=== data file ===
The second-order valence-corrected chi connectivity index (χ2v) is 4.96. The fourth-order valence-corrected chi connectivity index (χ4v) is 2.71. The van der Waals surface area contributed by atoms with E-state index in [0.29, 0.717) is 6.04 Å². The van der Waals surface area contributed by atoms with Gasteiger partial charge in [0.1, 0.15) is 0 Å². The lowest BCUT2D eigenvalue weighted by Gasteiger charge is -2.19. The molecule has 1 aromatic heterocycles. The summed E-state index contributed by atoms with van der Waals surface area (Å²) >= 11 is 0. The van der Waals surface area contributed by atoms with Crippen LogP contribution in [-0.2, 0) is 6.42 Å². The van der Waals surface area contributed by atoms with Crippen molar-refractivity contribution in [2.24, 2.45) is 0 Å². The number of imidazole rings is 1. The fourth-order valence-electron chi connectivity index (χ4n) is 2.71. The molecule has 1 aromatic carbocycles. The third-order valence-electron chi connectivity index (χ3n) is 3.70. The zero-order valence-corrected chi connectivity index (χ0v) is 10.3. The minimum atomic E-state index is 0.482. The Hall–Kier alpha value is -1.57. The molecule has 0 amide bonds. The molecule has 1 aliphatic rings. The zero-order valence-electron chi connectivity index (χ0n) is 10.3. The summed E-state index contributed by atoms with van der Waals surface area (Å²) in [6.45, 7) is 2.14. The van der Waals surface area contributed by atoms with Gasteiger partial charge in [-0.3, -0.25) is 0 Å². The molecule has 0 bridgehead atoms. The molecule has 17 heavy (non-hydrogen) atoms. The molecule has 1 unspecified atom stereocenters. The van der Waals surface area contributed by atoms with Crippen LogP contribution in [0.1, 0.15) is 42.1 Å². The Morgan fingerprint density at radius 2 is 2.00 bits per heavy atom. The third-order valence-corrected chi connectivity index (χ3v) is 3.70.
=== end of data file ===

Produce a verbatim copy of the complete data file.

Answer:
The second-order valence-corrected chi connectivity index (χ2v) is 4.96. The fourth-order valence-corrected chi connectivity index (χ4v) is 2.71. The van der Waals surface area contributed by atoms with E-state index in [0.29, 0.717) is 6.04 Å². The van der Waals surface area contributed by atoms with Gasteiger partial charge in [0.1, 0.15) is 0 Å². The lowest BCUT2D eigenvalue weighted by Gasteiger charge is -2.19. The molecule has 1 aromatic heterocycles. The summed E-state index contributed by atoms with van der Waals surface area (Å²) >= 11 is 0. The van der Waals surface area contributed by atoms with Crippen LogP contribution in [-0.2, 0) is 6.42 Å². The van der Waals surface area contributed by atoms with Crippen molar-refractivity contribution in [2.24, 2.45) is 0 Å². The number of imidazole rings is 1. The fourth-order valence-electron chi connectivity index (χ4n) is 2.71. The molecule has 1 aromatic carbocycles. The third-order valence-electron chi connectivity index (χ3n) is 3.70. The zero-order valence-corrected chi connectivity index (χ0v) is 10.3. The minimum atomic E-state index is 0.482. The Hall–Kier alpha value is -1.57. The molecule has 0 amide bonds. The molecule has 1 aliphatic rings. The zero-order valence-electron chi connectivity index (χ0n) is 10.3. The summed E-state index contributed by atoms with van der Waals surface area (Å²) in [6.45, 7) is 2.14. The van der Waals surface area contributed by atoms with Gasteiger partial charge in [-0.3, -0.25) is 0 Å². The molecule has 0 bridgehead atoms. The molecule has 17 heavy (non-hydrogen) atoms. The molecule has 1 unspecified atom stereocenters. The van der Waals surface area contributed by atoms with Crippen LogP contribution in [0.1, 0.15) is 42.1 Å². The Morgan fingerprint density at radius 2 is 2.00 bits per heavy atom. The third-order valence-corrected chi connectivity index (χ3v) is 3.70.